The Defense Information Systems Agency plans to release a zero-trust reference guide next year, a step in moving Department of Defense networks to a new security configuration. The reference guide will provide a blueprint for defense agencies and IT shops to transition networks to a model that treats every user with the same heightened level of security. In essence, the network literally gives zero trust to its users. The concept is not new to the DOD, with many similar compartmentalized configurations already in place for certain sensitive information. But most enterprise network architectures still rely on perimeter defense, like using strong passwords.


The initial reference architecture is being built and tested in the Joint Interoperability Test Command Laboratory and will be used to “align core capabilities needed for zero trust and guide our lab testing,” she said. While specific products that represent portions of the department’s current enterprise network capabilities will be tested to support reference architecture development, the objective is to develop a vendor-agnostic solution. “This work will inform and guide the department’s efforts to evolve toward a next-generation architecture. It will align cybersecurity and IT efforts to optimize tailorable, risk-based decisions based on performance and security. It also will serve as a framework and architecture to guide cultural change in how we operate and defend our information environment.”


The new architecture will take advantage of existing capabilities while incorporating new principles, analytics, policies, devices and automation. “It won’t replace many of our current systems, tools or technologies, but it will enable us to take a more holistic approach to integrating, augmenting and optimizing existing functionality to evolve our enterprise architecture,” Adm. Norton explained.


Rolling out zero trust across the military will be different than other cyber initiatives, DOD leaders have said. It’s a wholesale shift in the architecture of DOD’s networks with the changes that must happen over time, Norton said. “It’s not a rollout like it would be for most programs because zero trust is not a program,” she said, adding that the reference guide will provide “a way to think about the tools we are using.”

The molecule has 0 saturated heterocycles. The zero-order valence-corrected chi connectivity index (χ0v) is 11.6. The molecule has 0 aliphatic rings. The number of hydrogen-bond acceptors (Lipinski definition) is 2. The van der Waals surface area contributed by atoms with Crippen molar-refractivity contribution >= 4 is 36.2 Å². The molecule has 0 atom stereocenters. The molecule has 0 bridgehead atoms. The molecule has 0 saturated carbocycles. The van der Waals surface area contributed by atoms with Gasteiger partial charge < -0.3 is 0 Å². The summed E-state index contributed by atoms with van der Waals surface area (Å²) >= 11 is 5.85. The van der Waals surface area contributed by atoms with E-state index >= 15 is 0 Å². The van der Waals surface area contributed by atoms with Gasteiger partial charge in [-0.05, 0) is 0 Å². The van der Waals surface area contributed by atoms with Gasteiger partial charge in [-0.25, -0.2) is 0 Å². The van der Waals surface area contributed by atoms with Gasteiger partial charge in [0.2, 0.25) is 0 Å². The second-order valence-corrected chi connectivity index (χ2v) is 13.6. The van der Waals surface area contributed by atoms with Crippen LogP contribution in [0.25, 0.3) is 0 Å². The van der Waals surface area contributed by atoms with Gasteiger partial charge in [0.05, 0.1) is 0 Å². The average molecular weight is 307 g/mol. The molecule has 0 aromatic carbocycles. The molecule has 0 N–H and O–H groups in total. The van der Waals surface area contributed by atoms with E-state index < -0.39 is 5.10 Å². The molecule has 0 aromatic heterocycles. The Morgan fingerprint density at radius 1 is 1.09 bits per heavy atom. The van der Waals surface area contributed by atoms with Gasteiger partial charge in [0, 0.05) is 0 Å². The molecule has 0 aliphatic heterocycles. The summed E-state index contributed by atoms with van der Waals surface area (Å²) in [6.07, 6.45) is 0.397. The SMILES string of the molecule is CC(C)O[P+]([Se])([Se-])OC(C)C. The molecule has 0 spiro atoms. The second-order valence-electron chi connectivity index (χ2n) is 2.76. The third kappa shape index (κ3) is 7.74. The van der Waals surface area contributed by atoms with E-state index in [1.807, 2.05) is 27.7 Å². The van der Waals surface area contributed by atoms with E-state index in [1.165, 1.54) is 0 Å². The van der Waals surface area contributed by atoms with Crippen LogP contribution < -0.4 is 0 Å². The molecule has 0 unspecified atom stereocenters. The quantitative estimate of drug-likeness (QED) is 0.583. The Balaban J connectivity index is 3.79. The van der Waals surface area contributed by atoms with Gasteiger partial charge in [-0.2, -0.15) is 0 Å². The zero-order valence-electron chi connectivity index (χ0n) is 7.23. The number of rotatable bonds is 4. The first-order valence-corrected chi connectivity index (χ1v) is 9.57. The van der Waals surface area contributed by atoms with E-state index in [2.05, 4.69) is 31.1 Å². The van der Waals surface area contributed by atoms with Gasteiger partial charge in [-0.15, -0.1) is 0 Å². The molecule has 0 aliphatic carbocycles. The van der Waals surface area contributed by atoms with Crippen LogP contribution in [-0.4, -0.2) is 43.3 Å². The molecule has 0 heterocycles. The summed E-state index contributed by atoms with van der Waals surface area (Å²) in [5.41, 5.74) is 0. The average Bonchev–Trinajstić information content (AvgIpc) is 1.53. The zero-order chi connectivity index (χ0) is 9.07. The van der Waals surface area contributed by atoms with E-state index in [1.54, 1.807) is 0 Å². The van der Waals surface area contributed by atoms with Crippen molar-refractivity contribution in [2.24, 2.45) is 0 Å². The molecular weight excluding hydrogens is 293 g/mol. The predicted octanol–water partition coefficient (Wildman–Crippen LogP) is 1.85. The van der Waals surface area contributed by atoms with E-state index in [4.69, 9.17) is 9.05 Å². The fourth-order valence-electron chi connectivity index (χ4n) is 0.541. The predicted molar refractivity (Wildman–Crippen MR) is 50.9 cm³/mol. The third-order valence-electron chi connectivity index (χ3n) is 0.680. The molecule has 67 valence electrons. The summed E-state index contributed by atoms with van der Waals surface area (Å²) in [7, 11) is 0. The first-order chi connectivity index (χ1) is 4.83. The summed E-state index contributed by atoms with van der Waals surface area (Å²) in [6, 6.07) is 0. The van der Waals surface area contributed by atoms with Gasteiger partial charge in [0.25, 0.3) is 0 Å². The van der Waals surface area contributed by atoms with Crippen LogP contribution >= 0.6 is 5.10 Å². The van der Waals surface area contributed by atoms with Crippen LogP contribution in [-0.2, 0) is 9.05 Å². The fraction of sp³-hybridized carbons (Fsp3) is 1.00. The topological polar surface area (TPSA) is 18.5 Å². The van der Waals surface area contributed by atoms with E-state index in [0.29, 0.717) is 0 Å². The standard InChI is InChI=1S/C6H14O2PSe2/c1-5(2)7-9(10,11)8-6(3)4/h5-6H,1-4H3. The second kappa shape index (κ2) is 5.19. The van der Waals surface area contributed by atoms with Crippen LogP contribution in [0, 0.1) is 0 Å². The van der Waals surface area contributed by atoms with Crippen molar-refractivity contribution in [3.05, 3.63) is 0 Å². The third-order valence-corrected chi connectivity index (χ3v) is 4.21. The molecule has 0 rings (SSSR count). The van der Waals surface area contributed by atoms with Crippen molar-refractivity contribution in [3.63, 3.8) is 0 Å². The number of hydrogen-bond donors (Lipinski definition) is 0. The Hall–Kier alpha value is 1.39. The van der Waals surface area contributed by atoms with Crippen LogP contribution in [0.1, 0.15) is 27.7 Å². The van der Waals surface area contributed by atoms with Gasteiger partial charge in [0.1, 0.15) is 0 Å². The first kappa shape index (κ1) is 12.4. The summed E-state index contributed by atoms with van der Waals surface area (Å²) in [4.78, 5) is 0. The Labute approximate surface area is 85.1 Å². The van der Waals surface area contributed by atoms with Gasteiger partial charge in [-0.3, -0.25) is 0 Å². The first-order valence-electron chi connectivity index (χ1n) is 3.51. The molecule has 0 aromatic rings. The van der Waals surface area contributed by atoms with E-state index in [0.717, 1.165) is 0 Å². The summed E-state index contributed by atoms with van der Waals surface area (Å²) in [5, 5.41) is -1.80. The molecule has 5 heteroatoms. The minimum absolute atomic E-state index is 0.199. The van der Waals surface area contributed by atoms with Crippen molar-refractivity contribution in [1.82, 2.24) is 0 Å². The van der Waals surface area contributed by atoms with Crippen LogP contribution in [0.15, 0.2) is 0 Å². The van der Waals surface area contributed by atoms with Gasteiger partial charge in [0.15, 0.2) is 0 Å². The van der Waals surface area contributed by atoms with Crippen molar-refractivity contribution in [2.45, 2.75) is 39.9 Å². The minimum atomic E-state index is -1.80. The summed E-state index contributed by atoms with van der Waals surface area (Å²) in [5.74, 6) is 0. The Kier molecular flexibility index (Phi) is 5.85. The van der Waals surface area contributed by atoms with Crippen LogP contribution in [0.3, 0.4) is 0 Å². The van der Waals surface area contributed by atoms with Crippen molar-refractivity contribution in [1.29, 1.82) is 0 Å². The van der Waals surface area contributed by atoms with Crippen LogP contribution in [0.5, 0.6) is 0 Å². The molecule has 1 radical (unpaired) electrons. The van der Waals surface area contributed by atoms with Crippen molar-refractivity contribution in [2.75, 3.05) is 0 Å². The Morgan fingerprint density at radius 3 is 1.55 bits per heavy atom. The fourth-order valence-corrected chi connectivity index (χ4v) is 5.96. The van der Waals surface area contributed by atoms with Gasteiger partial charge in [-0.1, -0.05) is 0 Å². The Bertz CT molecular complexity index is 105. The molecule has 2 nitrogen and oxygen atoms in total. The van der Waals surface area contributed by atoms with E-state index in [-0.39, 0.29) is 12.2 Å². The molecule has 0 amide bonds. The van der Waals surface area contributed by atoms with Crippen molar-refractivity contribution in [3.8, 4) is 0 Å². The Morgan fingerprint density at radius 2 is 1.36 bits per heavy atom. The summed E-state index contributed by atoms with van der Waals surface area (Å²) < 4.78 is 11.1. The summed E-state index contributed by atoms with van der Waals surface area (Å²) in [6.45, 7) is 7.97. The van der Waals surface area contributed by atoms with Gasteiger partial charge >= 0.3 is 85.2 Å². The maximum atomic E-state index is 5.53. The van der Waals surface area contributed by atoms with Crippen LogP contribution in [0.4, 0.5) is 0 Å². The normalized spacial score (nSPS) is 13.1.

Trusted public-private partnership

He suggested that the commercial industry participate in the NIST zero trust forums, and once the standards come out, he advised companies to adopt the standards “in a pure type of way,” without adding “twists” that could create interoperability problems and challenges when integrating platforms into a larger military system.


Like the DoD, DISA is heavily dependent on industry solutions. As such, Wallace encouraged interested companies to get involved with the agency through its Small Business Office, or through the Emerging Technologies directorate, to provide a technical briefing of capabilities. The directorate hosts weekly technical exchange meetings with DoD’s chief information officer.


DreamPort, a private cybersecurity lab that is run by the Maryland Innovation and Security Institute (MISI), played a critical role in the collaborations between agencies and the private sector in developing the reference guide. The organization helped set up a zero-trust lab out of its workplace in Columbia, Md. The lab was set up through a partnership with NSA, Cyber Command and other security-focused agencies.


DreamPort said it helped get the government new technology and software to test and provided a place for vendors and government officials to meet “without the red tape,” Armando Seay, co-founder of MISI, told FedScoop in an email. “The lab was and is an ever-evolving foundation for perpetual experimentation, evaluation and proof of viability prototyping,” Seay said. The collaborations included “thought leaders” and early pioneers in the zero-trust movement, he added. The lab will continue to run as a place to collaborate in an unclassified space.


“The ability to engage with our stakeholders at the lowest possible classification level allows for broader engagements across the community and an increased understanding of cybersecurity as it evolves,” Ziring said. “We have a separate testbed with DISA that will host any anticipated classified information.”